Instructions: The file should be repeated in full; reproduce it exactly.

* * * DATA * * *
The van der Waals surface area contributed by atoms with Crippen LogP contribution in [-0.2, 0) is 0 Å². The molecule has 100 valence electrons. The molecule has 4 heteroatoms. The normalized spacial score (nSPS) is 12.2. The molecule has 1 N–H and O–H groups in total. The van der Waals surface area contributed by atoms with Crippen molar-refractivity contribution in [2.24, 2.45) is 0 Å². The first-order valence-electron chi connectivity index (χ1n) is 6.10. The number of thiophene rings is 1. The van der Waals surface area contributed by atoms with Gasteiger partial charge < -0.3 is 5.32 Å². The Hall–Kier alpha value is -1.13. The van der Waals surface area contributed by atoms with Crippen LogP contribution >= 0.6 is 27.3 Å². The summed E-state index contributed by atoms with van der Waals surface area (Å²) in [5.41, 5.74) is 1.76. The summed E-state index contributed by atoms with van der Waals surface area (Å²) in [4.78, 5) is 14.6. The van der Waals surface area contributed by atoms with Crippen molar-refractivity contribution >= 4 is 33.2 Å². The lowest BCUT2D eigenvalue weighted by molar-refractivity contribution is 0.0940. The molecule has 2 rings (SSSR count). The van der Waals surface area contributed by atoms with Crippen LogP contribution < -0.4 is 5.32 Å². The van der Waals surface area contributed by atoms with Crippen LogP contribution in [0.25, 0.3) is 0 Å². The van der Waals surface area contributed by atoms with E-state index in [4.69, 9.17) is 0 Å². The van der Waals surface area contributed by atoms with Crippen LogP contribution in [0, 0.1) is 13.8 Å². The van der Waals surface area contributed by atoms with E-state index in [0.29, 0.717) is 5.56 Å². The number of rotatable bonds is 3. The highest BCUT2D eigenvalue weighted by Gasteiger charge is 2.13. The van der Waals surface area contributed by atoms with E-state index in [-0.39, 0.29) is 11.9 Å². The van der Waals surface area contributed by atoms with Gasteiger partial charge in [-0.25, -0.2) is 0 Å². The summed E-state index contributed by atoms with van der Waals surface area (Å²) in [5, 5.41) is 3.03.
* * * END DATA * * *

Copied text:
The van der Waals surface area contributed by atoms with Crippen LogP contribution in [-0.2, 0) is 0 Å². The molecule has 100 valence electrons. The molecule has 4 heteroatoms. The normalized spacial score (nSPS) is 12.2. The molecule has 1 N–H and O–H groups in total. The van der Waals surface area contributed by atoms with Crippen molar-refractivity contribution in [2.24, 2.45) is 0 Å². The first-order valence-electron chi connectivity index (χ1n) is 6.10. The number of thiophene rings is 1. The van der Waals surface area contributed by atoms with Gasteiger partial charge < -0.3 is 5.32 Å². The Hall–Kier alpha value is -1.13. The van der Waals surface area contributed by atoms with Crippen LogP contribution >= 0.6 is 27.3 Å². The summed E-state index contributed by atoms with van der Waals surface area (Å²) in [5.41, 5.74) is 1.76. The summed E-state index contributed by atoms with van der Waals surface area (Å²) in [4.78, 5) is 14.6. The van der Waals surface area contributed by atoms with Crippen molar-refractivity contribution >= 4 is 33.2 Å². The lowest BCUT2D eigenvalue weighted by molar-refractivity contribution is 0.0940. The molecule has 2 rings (SSSR count). The van der Waals surface area contributed by atoms with Crippen LogP contribution < -0.4 is 5.32 Å². The van der Waals surface area contributed by atoms with Crippen LogP contribution in [0.25, 0.3) is 0 Å². The van der Waals surface area contributed by atoms with E-state index in [4.69, 9.17) is 0 Å². The van der Waals surface area contributed by atoms with Crippen LogP contribution in [0, 0.1) is 13.8 Å². The van der Waals surface area contributed by atoms with E-state index in [0.29, 0.717) is 5.56 Å². The number of rotatable bonds is 3. The highest BCUT2D eigenvalue weighted by Gasteiger charge is 2.13. The van der Waals surface area contributed by atoms with E-state index in [-0.39, 0.29) is 11.9 Å². The van der Waals surface area contributed by atoms with Gasteiger partial charge in [-0.25, -0.2) is 0 Å². The summed E-state index contributed by atoms with van der Waals surface area (Å²) in [5, 5.41) is 3.03.